The House included a taxpayer accountability amendment in the economic stimulus bill that provides protections to federal workers who expose waste, fraud and abuse, drawing praise from whistleblower advocacy groups.
The bipartisan amendment, sponsored by Reps. Todd Platts (pictured), R-Pa., and Chris Van Hollen, D-Md., ensures that federal whistleblowers will be protected from retaliation. Current whistleblower laws on the books fail to protect federal whistleblowers from being fired, demoted or harassed. Since 1994, federal workers who were retaliated against have won less than 1 percent of their cases, noted the Government Accountability Project, an organization dedicated to whistleblower protection.
The House amendment incorporates the Whistleblower Protection Enhancement Act of 2007, a bipartisan bill sponsored by Rep. Henry Waxman, D-Calif., and then-Rep. Tom Davis, R-Va., in addition to Platts and Van Hollen in the last Congress. The House overwhelmingly approved the bill by a bipartisan vote of 331 to 94 in March 2007.
The Platts/VanHollen amendment had the strong backing of House Speaker Nancy Pelosi, D-Calif., who went to the House floor to speak for its passage.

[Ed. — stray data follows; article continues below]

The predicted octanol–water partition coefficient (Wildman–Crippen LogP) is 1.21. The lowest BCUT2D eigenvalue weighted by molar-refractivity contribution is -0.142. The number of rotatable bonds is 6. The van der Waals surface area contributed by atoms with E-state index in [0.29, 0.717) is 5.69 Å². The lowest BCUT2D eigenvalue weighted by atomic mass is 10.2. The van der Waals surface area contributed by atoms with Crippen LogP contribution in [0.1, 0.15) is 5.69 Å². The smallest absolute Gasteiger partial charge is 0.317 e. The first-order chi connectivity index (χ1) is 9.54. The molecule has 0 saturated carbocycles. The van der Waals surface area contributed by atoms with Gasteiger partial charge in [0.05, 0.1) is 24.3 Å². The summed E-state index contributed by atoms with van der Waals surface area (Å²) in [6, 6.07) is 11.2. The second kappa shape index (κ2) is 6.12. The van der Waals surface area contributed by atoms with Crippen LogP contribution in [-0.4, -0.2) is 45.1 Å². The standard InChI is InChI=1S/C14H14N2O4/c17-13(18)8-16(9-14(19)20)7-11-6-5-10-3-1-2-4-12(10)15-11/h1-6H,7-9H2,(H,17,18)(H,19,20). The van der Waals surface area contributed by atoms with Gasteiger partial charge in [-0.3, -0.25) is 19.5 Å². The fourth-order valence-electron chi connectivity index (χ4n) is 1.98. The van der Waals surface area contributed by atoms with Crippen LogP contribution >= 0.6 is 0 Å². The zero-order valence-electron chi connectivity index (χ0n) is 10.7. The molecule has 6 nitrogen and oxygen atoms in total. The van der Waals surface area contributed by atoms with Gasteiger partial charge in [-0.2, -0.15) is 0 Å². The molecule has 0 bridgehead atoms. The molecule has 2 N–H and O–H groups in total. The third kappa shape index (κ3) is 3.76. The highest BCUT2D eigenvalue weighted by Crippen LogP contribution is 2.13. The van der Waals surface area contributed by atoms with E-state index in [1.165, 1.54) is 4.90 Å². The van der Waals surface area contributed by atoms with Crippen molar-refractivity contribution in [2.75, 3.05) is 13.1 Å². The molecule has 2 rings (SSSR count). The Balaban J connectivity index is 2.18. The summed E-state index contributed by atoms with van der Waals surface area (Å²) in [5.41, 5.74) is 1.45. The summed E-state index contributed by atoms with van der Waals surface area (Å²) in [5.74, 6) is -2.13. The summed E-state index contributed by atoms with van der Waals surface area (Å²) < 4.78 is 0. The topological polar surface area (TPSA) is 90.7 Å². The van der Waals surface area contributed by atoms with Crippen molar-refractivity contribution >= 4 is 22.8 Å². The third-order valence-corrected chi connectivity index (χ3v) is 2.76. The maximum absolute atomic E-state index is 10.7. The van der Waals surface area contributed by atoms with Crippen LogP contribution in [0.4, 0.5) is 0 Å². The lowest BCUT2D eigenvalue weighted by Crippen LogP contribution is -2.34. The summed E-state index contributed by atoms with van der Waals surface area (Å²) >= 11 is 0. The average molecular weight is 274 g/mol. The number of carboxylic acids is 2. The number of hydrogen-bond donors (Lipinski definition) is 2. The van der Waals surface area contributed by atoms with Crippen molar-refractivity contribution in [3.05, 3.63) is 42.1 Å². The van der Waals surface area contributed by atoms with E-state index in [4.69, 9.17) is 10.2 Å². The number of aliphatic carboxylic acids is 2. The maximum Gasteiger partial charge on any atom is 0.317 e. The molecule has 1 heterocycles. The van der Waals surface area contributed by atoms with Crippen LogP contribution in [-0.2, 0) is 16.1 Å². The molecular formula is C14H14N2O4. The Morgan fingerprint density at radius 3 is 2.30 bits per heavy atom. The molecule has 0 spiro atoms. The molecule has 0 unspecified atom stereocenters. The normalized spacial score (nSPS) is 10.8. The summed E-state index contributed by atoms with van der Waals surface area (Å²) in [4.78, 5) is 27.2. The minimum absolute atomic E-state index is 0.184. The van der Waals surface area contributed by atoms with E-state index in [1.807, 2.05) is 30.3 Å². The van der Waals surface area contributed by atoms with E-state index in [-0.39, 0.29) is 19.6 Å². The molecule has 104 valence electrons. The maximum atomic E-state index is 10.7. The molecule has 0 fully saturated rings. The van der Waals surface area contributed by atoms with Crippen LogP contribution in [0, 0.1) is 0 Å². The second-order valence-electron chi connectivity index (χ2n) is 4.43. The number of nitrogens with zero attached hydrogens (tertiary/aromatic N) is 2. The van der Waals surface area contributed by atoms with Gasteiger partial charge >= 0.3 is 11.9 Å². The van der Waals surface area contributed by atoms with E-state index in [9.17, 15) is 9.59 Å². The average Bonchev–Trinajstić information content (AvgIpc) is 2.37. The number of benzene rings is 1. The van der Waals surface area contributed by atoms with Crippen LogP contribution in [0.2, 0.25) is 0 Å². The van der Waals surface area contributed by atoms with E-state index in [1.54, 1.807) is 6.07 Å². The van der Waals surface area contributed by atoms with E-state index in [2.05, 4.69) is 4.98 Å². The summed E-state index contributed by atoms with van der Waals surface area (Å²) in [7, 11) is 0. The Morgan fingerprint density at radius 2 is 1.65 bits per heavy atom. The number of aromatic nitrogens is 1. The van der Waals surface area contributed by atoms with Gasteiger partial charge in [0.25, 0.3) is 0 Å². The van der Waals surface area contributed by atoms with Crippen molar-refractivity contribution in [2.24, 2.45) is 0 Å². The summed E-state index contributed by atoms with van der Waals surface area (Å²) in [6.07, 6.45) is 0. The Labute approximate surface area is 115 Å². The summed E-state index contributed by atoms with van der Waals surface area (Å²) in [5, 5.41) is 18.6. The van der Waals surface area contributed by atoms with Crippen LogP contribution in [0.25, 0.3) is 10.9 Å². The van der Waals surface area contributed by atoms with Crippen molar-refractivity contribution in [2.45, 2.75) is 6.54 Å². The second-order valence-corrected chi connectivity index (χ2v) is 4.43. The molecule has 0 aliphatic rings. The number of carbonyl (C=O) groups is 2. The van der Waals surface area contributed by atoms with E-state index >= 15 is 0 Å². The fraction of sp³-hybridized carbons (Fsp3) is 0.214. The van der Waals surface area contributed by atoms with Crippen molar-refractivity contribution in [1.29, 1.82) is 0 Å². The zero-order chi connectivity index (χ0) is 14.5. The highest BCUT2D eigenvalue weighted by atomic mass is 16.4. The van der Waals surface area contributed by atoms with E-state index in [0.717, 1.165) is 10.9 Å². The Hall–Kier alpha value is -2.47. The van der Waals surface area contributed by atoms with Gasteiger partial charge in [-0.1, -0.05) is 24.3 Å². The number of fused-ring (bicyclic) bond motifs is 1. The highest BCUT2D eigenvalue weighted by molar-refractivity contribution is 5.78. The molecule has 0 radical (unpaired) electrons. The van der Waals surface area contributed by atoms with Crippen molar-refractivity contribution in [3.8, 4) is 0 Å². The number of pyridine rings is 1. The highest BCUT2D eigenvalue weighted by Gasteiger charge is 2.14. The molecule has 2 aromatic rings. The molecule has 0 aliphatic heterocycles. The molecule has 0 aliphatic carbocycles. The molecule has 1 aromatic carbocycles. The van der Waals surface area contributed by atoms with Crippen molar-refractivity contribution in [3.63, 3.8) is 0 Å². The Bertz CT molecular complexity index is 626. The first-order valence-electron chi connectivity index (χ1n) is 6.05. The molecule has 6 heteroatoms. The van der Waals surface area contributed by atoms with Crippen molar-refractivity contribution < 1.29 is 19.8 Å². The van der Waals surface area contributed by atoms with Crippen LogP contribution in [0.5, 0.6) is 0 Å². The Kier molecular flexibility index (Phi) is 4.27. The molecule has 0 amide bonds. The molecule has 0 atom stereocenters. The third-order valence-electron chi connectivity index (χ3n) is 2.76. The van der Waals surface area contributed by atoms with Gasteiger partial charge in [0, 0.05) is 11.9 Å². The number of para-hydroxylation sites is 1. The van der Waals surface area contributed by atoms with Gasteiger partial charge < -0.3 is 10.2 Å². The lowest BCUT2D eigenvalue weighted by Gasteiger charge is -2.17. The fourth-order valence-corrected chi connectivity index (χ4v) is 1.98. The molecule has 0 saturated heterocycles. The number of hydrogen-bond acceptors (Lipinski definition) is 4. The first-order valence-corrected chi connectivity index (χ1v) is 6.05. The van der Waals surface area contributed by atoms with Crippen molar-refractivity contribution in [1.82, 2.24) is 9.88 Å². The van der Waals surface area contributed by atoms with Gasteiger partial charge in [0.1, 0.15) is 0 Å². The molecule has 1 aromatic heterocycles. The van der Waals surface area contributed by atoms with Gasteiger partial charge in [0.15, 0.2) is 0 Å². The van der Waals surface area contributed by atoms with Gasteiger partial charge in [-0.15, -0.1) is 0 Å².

GAP and other groups, including the American Federation of Government Employees, Common Cause, the National Whistleblower Center, the National Employment Lawyers Association, the Project on Government Oversight, Public Citizen, the Union of Concerned Scientists, and the U.S. Bill of Rights Foundation, are urging the Senate to include the whistleblower protection amendment in its version of the stimulus bill.
The final version of the American Recovery and Reinvestment Act is expected to arrive at President Obama’s desk by mid-February.
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